And by the way, i totally agree that speakers and their placement (or headphones) are (besides the recording) by far the most critical component of the chain. I could never hear significant differences between different HiFi amps, standalone cd players or let alone cables and other voodoo, but there are whole worlds between different speakers/headphones. That's basically the reason why i'm running full-sized, rather expensive speakers with a small, nowadays inexpensive, rather weak amp from the '70s. I virtually never need more than 1 watt in my small living room and it can supply at least ten times the power. wink.gif

This leads to another untruth: Large speakers are said to require powerful amps. This is not true because large speakers are usually much more energy efficient than smaller ones and thus don't need as much amplification to reproduce the same loudness. This is particularly true for the low frequency region.

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A pretty long but intresting NY Times article from 1999.


You have to register if you want to read it so I paste it here.

A Spat Among Audiophiles Over High-End Speaker Wire

By ROY FURCHGOTT December 23, 1999.

In the last year, Lewis Lipnick has tested high-end audio cables from 28 manufacturers. As a professional musician with the National Symphony Orchestra and as an audio consultant, he counts on his exacting ear to tell him if changing cables affects the accuracy of the sound from his $25,000 Krell amplifiers.

His personal choice is a pair of speaker wires that cost $13,000. "Anyone would have to have cloth ears not to tell the difference between cables," he said.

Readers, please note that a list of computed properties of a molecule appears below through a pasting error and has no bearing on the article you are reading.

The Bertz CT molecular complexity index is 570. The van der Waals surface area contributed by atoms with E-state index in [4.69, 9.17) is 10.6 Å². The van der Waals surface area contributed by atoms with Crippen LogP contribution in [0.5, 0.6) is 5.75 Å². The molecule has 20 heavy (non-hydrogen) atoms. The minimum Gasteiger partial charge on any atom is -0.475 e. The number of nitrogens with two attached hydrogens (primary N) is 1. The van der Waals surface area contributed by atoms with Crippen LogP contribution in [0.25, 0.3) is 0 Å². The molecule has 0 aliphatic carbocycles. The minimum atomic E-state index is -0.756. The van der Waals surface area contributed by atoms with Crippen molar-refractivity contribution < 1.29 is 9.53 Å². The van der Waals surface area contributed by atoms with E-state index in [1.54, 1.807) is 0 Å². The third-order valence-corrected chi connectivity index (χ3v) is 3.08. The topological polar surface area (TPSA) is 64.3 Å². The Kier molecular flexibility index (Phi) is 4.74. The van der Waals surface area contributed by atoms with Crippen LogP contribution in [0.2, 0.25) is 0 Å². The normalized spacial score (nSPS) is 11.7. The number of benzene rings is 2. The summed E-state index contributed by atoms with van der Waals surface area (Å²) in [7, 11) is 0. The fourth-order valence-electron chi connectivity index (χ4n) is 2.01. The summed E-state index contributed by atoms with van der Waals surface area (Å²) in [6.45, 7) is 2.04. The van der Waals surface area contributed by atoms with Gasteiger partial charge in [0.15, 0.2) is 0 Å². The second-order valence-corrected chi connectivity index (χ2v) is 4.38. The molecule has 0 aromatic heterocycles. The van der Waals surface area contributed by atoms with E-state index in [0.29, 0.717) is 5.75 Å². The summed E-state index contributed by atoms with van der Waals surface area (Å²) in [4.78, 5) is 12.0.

"In my professional opinion that's baloney," said Alan P. Kefauver, a classically trained musician and director of the Recording Arts and Sciences program at the Peabody Institute of Johns Hopkins University. "Has the wire been cryogenically frozen? Is it flat or round? It makes no difference, unless it makes you feel better." His choice for speaker wire? Good-quality 16-gauge zip wire.

The disagreement would be unnotable except for one thing: experts are in agreement that most cables that claim to improve the sound of audio equipment don't. Even cables costing thousands of dollars per foot are often little more than sonic snake oil, experts say.

Consumers trying to purchase audio cables often find themselves buying high-end replacements because the only cables in the store are expensive ones.

A purchaser of an entry-level $550 stereo system might be sent home with $55 worth of the least expensive middle-quality audio cables. While experts agree that most cables make exaggerated and unfounded claims about improving sound, they cannot agree on which cables actually do improve sound and which do not.

The scientific record is unclear. So far no research paper contending to prove or disprove the value of fancy wires has been accepted by the leading industry publication, The Journal of the Audio Engineering Society, said Patricia M. MacDonald, its executive editor. She said there were dozens of reasons a research paper might not meet her journal's standards.

"I don't think anyone should infer anything from it," she said.

The manufacturers and sellers of audio goods like to stay above the fray. Cables are a highly lucrative item that may account for a modest percentage of sales but a greater percentage of profit.

Even audio manufacturers not directly involved in the cable business like to steer clear of the debate.